Home of the Week: This $23 Million Mediterranean-Style Villa in Silicon Valley Has a 300-Year-Old Italian Roof

Howard Walker
·4 min read

Can’t get to your beloved Italy for a summer under the Tuscan sun? We have a solution: This $23 million Italian-style villa offers a little slice of bella Italia right here in California’s Silicon Valley.

Set on seven lush, wooded acres in the bucolic Portola Valley—even Portola sounds Italian—this nearly 8,000-square-foot mansion is just a short Vespa ride to the tech hubs of Palo Alto, Atherton and Mountain View.

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And the estate doesn’t just look Italian, many of its fixtures and fittings were sourced from that country. According to listing agent Michael Dreyfus, of Golden Gate Sotheby’s International Realty, the owners traveled to Italy and came home with 30 shipping containers brimming with hand-selected pieces.

“Most of those gorgeous barrel tiles on all the roofs are more than 300 years old and were shipped—very carefully—in the containers from Italy. The thin brick tiles in some of the bedrooms, were reclaimed from the floor of an old Italian church,” Dreyfus tells Robb Report.

One highlight of the home is the stunning, hand-carved, hand-painted wooden ceiling in the piano room. It was salvaged from a crumbling Venetian villa.

But, according to Dreyfus, the ceiling didn’t come in one of the containers; it came out of the master bedroom of the original, unassuming 1950s ranch home that was demolished to make way for this villa. Seems the previous owners had shipped it back from Italy after a visit. “That whole room, with its ornate wood parquet floor, stunning chandelier and arched doors, was designed around that ceiling. It is truly breathtaking,” Dreyfus says.

Another highpoint is the home’s wine cellar with its exquisite cloistered ceiling and floor made from salvaged Italian bricks. It’s not surprising that the cellar should be such a homage to fine Chiantis, Montepulcianos and Brunellos; according to Dreyfus, the current owners also run a winery across the Golden Gate Bridge in Napa Valley.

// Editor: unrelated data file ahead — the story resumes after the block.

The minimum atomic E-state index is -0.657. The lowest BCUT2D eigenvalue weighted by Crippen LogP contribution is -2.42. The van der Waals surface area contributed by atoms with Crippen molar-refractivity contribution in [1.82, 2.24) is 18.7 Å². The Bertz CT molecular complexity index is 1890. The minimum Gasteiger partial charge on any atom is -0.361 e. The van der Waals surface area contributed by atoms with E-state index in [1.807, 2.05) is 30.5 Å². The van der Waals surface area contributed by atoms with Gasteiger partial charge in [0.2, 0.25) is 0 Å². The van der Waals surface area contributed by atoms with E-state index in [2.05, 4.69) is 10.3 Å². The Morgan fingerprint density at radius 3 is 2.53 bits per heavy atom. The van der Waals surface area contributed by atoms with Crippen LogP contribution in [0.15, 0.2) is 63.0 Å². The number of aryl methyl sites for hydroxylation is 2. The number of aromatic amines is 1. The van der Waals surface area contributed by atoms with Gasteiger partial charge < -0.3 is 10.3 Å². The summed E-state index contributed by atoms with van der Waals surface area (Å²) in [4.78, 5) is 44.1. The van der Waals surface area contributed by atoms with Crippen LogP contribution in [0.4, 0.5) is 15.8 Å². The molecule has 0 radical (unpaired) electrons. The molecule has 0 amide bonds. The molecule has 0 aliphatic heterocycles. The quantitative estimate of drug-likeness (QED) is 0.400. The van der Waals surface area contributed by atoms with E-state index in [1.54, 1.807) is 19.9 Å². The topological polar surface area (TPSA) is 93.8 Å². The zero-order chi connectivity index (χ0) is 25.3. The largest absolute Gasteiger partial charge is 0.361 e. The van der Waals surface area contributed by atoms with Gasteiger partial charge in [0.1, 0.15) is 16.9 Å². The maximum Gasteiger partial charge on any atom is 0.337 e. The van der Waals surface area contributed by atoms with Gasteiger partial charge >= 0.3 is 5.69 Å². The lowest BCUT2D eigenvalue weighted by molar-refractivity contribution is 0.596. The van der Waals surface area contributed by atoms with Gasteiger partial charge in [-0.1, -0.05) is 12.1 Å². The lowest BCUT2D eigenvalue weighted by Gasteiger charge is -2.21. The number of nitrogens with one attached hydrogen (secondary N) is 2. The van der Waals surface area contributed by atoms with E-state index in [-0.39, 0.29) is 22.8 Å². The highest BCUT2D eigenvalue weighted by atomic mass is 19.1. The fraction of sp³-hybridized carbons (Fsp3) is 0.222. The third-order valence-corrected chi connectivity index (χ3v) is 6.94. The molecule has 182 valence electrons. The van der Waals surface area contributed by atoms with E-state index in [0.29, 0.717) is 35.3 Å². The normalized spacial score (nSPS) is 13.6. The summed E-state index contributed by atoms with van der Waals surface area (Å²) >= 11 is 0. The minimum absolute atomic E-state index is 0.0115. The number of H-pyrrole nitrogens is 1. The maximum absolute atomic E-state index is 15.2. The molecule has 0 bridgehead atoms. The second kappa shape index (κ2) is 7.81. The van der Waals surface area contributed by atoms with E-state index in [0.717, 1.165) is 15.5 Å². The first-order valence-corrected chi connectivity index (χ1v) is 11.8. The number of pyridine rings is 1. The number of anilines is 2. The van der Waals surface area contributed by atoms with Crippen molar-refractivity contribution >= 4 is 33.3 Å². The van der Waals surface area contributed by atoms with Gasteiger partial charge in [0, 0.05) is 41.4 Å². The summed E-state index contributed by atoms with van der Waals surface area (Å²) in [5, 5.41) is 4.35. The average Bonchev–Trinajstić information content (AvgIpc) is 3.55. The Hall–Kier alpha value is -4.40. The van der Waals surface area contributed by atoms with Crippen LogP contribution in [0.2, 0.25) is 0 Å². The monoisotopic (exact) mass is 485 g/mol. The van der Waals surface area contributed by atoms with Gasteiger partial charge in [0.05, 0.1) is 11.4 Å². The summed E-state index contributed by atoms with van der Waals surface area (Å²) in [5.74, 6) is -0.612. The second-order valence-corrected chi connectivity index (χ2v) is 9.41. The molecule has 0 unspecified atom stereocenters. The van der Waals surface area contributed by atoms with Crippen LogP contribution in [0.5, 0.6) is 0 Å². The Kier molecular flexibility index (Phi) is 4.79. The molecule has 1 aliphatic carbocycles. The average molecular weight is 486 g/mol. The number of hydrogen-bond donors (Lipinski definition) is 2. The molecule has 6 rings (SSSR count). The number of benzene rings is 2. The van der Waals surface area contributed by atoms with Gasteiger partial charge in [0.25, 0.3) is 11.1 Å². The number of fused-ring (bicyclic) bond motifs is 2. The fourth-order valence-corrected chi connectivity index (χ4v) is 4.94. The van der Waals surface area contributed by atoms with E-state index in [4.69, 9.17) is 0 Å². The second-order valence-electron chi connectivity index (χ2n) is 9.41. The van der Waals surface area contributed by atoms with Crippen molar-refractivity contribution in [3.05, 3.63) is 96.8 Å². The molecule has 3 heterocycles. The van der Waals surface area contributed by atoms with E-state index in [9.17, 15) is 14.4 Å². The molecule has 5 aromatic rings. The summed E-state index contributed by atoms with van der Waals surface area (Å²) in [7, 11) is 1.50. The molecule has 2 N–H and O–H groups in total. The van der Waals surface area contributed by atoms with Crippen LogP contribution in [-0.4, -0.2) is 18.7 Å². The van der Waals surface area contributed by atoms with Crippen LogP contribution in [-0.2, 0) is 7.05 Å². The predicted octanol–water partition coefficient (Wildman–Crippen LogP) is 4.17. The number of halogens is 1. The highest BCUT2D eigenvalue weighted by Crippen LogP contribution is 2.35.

The estate itself was completed in 2006 and sits secluded at the very end of Trail Lane, near the village of Woodside.

On the first floor, there’s an array of reception rooms, a spectacular glass-walled formal dining room with ancient patterned floor tiles, a cozy reading room and magnificent arch-ceilinged office with an imposing fireplace.

The sprawling, open-plan, family kitchen features more reclaimed Italian wood flooring, a funky Italian clock set in ornate, carved green marble and an oversized island for guests to view all the pasta making and salad tossing.

Metal-framed doors open out to yet another lovely feature of the home; its covered poolside loggia with an outdoor fireplace, wood-beamed ceiling and quirky old Italian metal carriage lights.

Up on the second floor is the sprawling, wooden-paneled primary suite—one of only three bedrooms in the main house. It comes with an adjoining sitting room, expansive bathroom with more ancient Italian floor tiles and a free-standing bathtub with views out across grassy meadows.

Just off the primary bedroom sits a private roof-top terrace to enjoy the California sunshine. Blink and you could be in the Tuscan countryside.

And like a true Italian estate, there’s no shortage of out buildings. These include a 1,400-square-foot guest house alongside the pool, a one-bedroom caretaker’s cottage, a stand-alone gym and a three-car garage.

Feeling energetic? The property naturally has a bocce pitch and tennis court. Or for true al fresco wine-tasting, there’s a clearing among the towering redwood trees with a rustic wood table and illumination from an ancient wooden chandelier.

The estate was first listed in September 2019 for $32 million—a price tag, according to Dreyfus, that reflected the home’s sky-high replacement cost and unique historical features. With no takers, the price was shaved to $28 million in January last year and, after a few months off the market, was recently re-listed for $23 million.

“It really is a secluded slice of Italy, with the attraction of easy access to all that living in the Bay Area has to offer,” he adds. “We can’t travel to Italy right now, but living here is like being there.”

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